Well the Gravity Lab activity has been begun with all classes now, I started it with my second class yesterday, tweaked my introduction a bit so that they had a bit more direction at the start. My colleague also began it with her class directly after I started it with mine. So we had a bit of a discussion about what issues she came across and what we would need to change before doing this again. Following is the ideas we shared.
The introductory video is great, students really focus and get into it, but some tweaks should be made, we should have video footage of the scientists performing the experiments so that students have a clearer picture of the task they need to replicate.
The learning intention is not 'clear' enough for students to get on their own. ie, their task is to perform experiments on Minecraft gravity, but the outcome is that they need to be able to work out how Minecraft 'lies' about gravity, this must be clearer to the students so that the focus (at least towards the end) is on the outcome, not just the task.
There should be clearer instructions around the research journal, and an emphasis on how important it is that they fill it out in the prescribed way. There should also be a clear indication at each research point as to the height of the test, I tried to make it necessary for them to read the backstory at each research location by putting that information in there, but it seems that it is still a bit tricky for them to work out what height the station they are testing at is.
So with some tweaks (and some more recording with my student actors) we should have a lesson/activity that anyone can pick up and run with, in theory.
My colleague also came up with a possible re-write of the backstory, whereby the 'trainee scientists' (students) are touring a research site when EvilSteve destroys the research and accidentally kills the scientists, and then at the end of the video a simple statement about how it is now up to them to complete the research. A good idea I think, but I wonder how difficult it would be to do that, or whether I would still have to do an introductory video, and then take the students to the briefing room for the final instructions prior to completing their research. One advantage to this is that it would be quite simple to include footage of the experiments the scientists are performing.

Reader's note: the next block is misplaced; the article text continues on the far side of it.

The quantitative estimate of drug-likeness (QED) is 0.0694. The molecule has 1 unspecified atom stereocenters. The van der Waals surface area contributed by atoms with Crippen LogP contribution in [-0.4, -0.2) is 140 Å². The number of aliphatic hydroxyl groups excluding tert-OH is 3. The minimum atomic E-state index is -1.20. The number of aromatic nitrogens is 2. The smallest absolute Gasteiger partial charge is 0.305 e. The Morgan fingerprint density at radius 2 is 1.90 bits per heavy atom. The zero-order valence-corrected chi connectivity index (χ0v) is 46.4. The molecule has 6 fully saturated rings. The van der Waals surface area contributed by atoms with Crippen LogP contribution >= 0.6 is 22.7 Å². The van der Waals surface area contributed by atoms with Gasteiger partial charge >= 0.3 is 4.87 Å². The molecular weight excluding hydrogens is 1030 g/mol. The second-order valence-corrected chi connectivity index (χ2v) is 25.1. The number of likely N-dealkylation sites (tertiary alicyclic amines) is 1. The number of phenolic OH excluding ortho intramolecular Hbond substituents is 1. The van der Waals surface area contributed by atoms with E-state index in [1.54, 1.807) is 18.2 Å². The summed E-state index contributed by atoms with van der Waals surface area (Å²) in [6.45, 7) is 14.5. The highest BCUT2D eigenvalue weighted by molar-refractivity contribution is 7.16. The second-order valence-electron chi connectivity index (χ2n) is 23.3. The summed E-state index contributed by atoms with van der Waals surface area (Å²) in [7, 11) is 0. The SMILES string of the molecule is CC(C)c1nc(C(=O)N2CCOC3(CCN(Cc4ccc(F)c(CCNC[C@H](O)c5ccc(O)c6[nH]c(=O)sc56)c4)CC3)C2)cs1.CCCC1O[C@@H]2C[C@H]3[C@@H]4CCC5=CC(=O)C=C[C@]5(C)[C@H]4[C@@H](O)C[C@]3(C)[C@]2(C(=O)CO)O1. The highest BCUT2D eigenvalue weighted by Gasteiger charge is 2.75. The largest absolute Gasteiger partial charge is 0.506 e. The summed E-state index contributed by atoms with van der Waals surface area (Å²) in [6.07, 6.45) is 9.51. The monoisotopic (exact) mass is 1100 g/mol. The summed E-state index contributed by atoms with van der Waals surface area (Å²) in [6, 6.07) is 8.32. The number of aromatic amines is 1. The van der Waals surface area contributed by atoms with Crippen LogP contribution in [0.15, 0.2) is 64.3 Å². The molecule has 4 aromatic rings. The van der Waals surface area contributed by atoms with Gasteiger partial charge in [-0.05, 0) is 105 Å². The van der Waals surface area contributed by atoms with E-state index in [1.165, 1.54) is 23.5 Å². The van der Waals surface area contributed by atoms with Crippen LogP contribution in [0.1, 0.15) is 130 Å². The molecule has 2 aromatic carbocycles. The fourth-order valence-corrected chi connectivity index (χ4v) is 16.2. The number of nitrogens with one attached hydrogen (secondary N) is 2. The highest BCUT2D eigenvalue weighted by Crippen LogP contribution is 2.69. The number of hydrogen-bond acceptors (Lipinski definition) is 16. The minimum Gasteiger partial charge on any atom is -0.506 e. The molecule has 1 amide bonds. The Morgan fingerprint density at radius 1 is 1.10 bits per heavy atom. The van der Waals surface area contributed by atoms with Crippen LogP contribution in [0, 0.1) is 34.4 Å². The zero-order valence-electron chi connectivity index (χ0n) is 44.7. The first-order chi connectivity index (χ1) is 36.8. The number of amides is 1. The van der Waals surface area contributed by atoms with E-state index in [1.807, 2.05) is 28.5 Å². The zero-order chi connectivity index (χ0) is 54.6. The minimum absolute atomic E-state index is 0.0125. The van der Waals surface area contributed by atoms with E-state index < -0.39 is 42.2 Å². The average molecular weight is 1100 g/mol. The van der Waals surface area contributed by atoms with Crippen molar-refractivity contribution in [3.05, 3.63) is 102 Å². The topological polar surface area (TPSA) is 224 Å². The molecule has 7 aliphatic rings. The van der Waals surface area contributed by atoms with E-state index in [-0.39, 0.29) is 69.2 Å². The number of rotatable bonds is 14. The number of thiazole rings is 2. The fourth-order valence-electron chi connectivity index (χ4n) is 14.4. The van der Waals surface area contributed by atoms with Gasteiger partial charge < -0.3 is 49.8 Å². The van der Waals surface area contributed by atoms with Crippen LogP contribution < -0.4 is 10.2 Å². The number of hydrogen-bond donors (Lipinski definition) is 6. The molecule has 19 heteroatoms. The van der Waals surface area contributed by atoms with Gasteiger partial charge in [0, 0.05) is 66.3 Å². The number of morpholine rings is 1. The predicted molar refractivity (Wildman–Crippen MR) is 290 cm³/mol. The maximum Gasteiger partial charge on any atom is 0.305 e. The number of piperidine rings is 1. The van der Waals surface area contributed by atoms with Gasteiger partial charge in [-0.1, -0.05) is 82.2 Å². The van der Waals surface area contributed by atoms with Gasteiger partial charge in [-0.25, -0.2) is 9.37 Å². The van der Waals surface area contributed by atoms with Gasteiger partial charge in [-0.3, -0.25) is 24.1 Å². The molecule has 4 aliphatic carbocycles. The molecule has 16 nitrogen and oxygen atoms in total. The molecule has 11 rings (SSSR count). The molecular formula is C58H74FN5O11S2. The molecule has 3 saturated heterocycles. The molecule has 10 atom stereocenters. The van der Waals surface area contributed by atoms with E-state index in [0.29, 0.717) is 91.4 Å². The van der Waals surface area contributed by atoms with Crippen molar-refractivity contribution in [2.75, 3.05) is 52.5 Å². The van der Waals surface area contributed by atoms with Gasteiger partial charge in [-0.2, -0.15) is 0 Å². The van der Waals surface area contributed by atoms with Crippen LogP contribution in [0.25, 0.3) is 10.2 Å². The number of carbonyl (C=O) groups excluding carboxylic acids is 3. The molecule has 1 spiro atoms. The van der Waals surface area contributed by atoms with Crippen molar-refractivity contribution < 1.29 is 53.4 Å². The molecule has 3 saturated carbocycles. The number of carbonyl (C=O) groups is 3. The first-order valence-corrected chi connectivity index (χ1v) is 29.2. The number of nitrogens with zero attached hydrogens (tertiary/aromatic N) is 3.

Now for the bugs from my class. I think these are Minecraft related, not MinecraftEdu but have not had the opportunity to check for sure, but the good old 'sticky' button bug reared its head again, only replacing the button didn't fix it, which means that the dispenser was stuck, so I think I will probably need to replace that and refill it.
An interesting issue that I had never come across before was that gravel would not fall any more from a particular place. I destroyed all surrounding blocks to try and force a block update, but it still wouldn't fall. So next thought was there was something below it like an invisible ladder or something. So I put some sand there, and it fell straight away. Great, fixed it right? Nope, put gravel there again and it still wouldn't fall. So I am at a loss for that one so I just destroyed some of the ladder up and put a sign saying OUT OF ORDER.
One issue my colleague came across was one that I dealt with in my own classes, but as I am proficient at both Minecraft and the teacher additions in MinecraftEdu it was not a concern for me, was that students can fall down the safe drop for villagers or sheep, despite me putting a border block there. So I need to tweak the map setup slightly so they can either get themselves out or cannot fall down there in the first place.
That is all for now, the second class is going through their second research session this afternoon, and I did a much better job of staying in character yesterday (although I did lost it at one point due to student misbehaviour in the classroom). I think this was easier because I was doing research with a student as he did not have a partner. So hopefully today will be the same without the losing of character. Thanks for reading, feel free to comment below.